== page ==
Weapons smuggling
While North Korea’s attempts to gain badly needed hard currency by smuggling drugs and tobacco were of some concern to the United States, more important were allegations that North Korea was smuggling and selling advanced weapons technology to other nations.

“Of most concern to the US and indeed to South Korea was the clear evidence that North Korean freighters flying the Cambodian flag or on the Cambodian register were moving ballistic missiles to clients in the Middle East and Africa,” noted journalist Richardson.

Perhaps the best-known of these Cambodian-registered North Korean ships was the Song Sang. In November 2002, a freighter believed to be carrying weapons departed a North Korean port and was tracked by American satellites and American naval ships. In December, as it made its way through the Indian Ocean, it was stopped by American and Spanish naval forces and inspected.

The United States justified its actions by claiming that it was flying no flag and thus was considered a pirate ship. According to Richard Boucher, the State Department’s spokesman, “At first we couldn’t verify the nationality of the ship because the ship’s name and the indications on the hull and the funnel were obscured. It was flying no flag.”

On investigation it was found that the ship was the So San, which claimed to have Cambodian registry. The So San’s manifest stated it was transporting cement to Yemen, but an examination revealed 15 Scud missiles with 15 conventional warheads, 23 tanks of nitric acid rocket propellant and 85 drums of unidentified chemicals all hidden beneath the bags of cement.

It is believed that the North Koreans tried to disguise the ship (Song Sang) by painting over the last two letters in the first name and the final letter in the second name (So San) to help prevent identification. The ship was eventually allowed to continue on its course after it was determined that it had broken no laws.

World criticism
Following the World Trade Center and other terrorist attacks, world opinion began to force the Cambodian government to reconsider its policy of allowing CSC to flag ships at will. The Cambodian government felt compelled to take action before one of the ships under its flag was found guilty of terrorist activity.

“We are victims because the company recklessly allows ships to use the Cambodian flag without proper inspection or control,” said Hor Namhong, the foreign minister, adding: “The company will be audited by the government.”

In July 2002, bowing to international criticism over concern for “Cambodia’s maritime safety record”, the Cambodian government revoked CSC’s authority to grant registrations, giving that authority to the Ministry of Public Works and Transportation. Ironically, it was this ministry that had just two years earlier declared disinterest into the alleged illegal activities of ships registered under its flag.

The Ministry of Public Works and Transportation was only in control of the registry for about six months before the Cambodian government granted the authority to register and flag ships to a new company, International Ship Registry of Cambodia, and its representatives in Busan, South Korea. According to e-mail correspondence from the company’s managing director, Charles Bach, to New York Times reporter Keith Bradsher, there are no longer any North Korean ships registered under the Cambodian flag.

But Marcus Hand, the Asian editor for Lloyd’s List, explained how difficult it is to know for certain who owns what ship because so many of them are owned by different companies registered throughout the world and only the North Koreans themselves know how many ships they own and what flag they fly.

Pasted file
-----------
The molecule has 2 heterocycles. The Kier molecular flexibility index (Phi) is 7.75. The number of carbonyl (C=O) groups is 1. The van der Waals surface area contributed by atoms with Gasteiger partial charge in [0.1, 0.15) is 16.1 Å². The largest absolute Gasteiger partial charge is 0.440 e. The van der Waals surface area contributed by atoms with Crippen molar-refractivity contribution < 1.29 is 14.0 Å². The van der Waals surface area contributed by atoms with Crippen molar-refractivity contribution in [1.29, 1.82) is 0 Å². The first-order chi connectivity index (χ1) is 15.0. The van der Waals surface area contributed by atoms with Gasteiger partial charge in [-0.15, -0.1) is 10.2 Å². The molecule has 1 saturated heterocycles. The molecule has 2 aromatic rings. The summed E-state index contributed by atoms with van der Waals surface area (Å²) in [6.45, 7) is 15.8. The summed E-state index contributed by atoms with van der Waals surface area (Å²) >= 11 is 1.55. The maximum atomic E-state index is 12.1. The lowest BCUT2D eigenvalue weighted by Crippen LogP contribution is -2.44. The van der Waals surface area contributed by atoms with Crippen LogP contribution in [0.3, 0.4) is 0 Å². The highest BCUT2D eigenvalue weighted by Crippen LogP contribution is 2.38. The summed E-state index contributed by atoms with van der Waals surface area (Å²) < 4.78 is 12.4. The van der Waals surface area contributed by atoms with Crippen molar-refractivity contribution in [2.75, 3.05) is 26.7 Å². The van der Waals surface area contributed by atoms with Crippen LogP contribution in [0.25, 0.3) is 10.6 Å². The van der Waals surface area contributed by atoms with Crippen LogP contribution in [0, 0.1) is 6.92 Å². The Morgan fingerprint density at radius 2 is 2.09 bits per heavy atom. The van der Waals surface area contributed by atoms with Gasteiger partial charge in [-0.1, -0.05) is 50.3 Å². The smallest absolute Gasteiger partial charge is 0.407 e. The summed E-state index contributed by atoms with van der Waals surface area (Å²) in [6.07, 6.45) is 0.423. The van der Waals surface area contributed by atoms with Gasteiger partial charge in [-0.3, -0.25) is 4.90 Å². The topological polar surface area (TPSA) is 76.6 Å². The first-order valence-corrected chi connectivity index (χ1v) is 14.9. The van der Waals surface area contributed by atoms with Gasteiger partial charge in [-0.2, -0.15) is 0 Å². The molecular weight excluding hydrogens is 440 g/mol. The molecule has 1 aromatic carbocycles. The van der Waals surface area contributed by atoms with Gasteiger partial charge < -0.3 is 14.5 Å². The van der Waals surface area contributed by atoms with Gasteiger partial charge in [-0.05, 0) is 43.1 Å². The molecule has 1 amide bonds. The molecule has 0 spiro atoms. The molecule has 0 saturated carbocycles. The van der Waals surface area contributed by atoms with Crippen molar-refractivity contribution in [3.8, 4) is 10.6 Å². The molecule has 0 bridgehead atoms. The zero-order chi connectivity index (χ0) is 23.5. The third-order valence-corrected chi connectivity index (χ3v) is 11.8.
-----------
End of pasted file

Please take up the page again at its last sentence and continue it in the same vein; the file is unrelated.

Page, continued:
Not only does North Korea purchase flags of convenience, it also sells them for nearly three times the normal asking price. According to ITF in 2006, out of 408 North Korean-flagged ships, only 187 of them were actually owned by North Korea; the rest were owned by other nations including Cambodia, Tonga, Comoros and Sao Tome and Principe – nations that are infamous for their own flags of convenience.

Prior to the United Nations Security Council’s resolution following North Korea’s nuclear test in October 2006, some of the ships registered to North Korea may have done so to avoid inspection while they carried out illegal activities.

There is some question as to the number of ships that were owned by United States-based companies and registered and flagged under North Korea. According to the American Central Intelligence Agency’s Fact Book, there were three, but Bill Gertz, in an article published with The Washington Times (June 8, 2006), listed nine ships owned by foreign companies, such as Egypt and Syria, based in Delaware, United States. One of these ships was discovered in March 2006 engaged in smuggling migrants off the coast of Europe. Under sanctions that went into effect in May 2006, the companies were required to cancel their registrations with North Korea and seek new registrations with other countries.

The new threat
With the CSC no longer able to grant registrations and Cambodia and South Korea’s progressively warmer relationship, North Korea has been forced to look elsewhere to register its ships. According to The Straits Times, at least 40 nations in the world engage in flags of convenience; many of them willing to flag North Korean ships for a price. North Korea does business with several of them, but a surprising replacement for Cambodia has apparently been found – Mongolia, a land-locked nation.

However, following North Korea’s nuclear test in October of last year, Mongolia’s Ship Registry has urged ships under its flag to abide by the United Nations resolution against North Korea. It is unclear what effect this has had on North Korean ships registered with Mongolia.

In addition to the North Korean threat of nuclear weapons, it has been speculated that North Korea may have the ability to launch modified missiles from its submarines and cargo ships. North Korean-flagged ships would be more susceptible to being stopped and searched by United Nations forces, but ships under FOC might pass unnoticed through surveillance and pose a significant threat to the enemies of the Pyongyang government and to the reputations of the governments which flagged them.